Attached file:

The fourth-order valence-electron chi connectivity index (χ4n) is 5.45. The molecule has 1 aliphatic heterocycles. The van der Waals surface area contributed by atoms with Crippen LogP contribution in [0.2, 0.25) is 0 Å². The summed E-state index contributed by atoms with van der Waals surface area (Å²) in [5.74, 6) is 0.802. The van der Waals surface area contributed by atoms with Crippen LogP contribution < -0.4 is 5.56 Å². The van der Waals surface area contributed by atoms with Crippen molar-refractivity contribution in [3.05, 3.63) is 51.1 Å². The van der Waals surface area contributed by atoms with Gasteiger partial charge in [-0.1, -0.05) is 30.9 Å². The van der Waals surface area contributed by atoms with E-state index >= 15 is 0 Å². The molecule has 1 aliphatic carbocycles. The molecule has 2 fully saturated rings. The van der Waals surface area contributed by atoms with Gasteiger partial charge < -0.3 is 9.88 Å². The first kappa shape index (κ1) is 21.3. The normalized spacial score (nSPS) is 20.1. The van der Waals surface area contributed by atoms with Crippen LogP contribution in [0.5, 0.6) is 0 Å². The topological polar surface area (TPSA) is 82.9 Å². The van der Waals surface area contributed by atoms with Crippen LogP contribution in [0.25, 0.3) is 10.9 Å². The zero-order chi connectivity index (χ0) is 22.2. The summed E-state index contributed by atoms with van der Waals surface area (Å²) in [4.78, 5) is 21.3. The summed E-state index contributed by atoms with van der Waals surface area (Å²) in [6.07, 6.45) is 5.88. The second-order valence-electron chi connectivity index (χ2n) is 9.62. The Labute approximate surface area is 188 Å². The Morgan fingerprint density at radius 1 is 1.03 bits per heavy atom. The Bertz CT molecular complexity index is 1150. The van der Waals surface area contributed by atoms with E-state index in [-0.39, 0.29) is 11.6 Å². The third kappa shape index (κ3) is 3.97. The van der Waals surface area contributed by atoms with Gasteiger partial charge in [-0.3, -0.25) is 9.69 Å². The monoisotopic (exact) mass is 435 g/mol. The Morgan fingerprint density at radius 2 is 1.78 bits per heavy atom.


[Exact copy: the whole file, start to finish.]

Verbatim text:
The fourth-order valence-electron chi connectivity index (χ4n) is 5.45. The molecule has 1 aliphatic heterocycles. The van der Waals surface area contributed by atoms with Crippen LogP contribution in [0.2, 0.25) is 0 Å². The summed E-state index contributed by atoms with van der Waals surface area (Å²) in [5.74, 6) is 0.802. The van der Waals surface area contributed by atoms with Crippen LogP contribution < -0.4 is 5.56 Å². The van der Waals surface area contributed by atoms with Crippen molar-refractivity contribution in [3.05, 3.63) is 51.1 Å². The van der Waals surface area contributed by atoms with Gasteiger partial charge in [-0.1, -0.05) is 30.9 Å². The van der Waals surface area contributed by atoms with E-state index >= 15 is 0 Å². The molecule has 1 aliphatic carbocycles. The molecule has 2 fully saturated rings. The van der Waals surface area contributed by atoms with Gasteiger partial charge < -0.3 is 9.88 Å². The first kappa shape index (κ1) is 21.3. The normalized spacial score (nSPS) is 20.1. The van der Waals surface area contributed by atoms with Crippen LogP contribution in [0.5, 0.6) is 0 Å². The topological polar surface area (TPSA) is 82.9 Å². The van der Waals surface area contributed by atoms with Crippen LogP contribution in [0.25, 0.3) is 10.9 Å². The zero-order chi connectivity index (χ0) is 22.2. The summed E-state index contributed by atoms with van der Waals surface area (Å²) in [4.78, 5) is 21.3. The summed E-state index contributed by atoms with van der Waals surface area (Å²) in [6.07, 6.45) is 5.88. The second-order valence-electron chi connectivity index (χ2n) is 9.62. The Labute approximate surface area is 188 Å². The Morgan fingerprint density at radius 1 is 1.03 bits per heavy atom. The Bertz CT molecular complexity index is 1150. The van der Waals surface area contributed by atoms with E-state index in [-0.39, 0.29) is 11.6 Å². The third kappa shape index (κ3) is 3.97. The van der Waals surface area contributed by atoms with Gasteiger partial charge in [-0.3, -0.25) is 9.69 Å². The monoisotopic (exact) mass is 435 g/mol. The Morgan fingerprint density at radius 2 is 1.78 bits per heavy atom.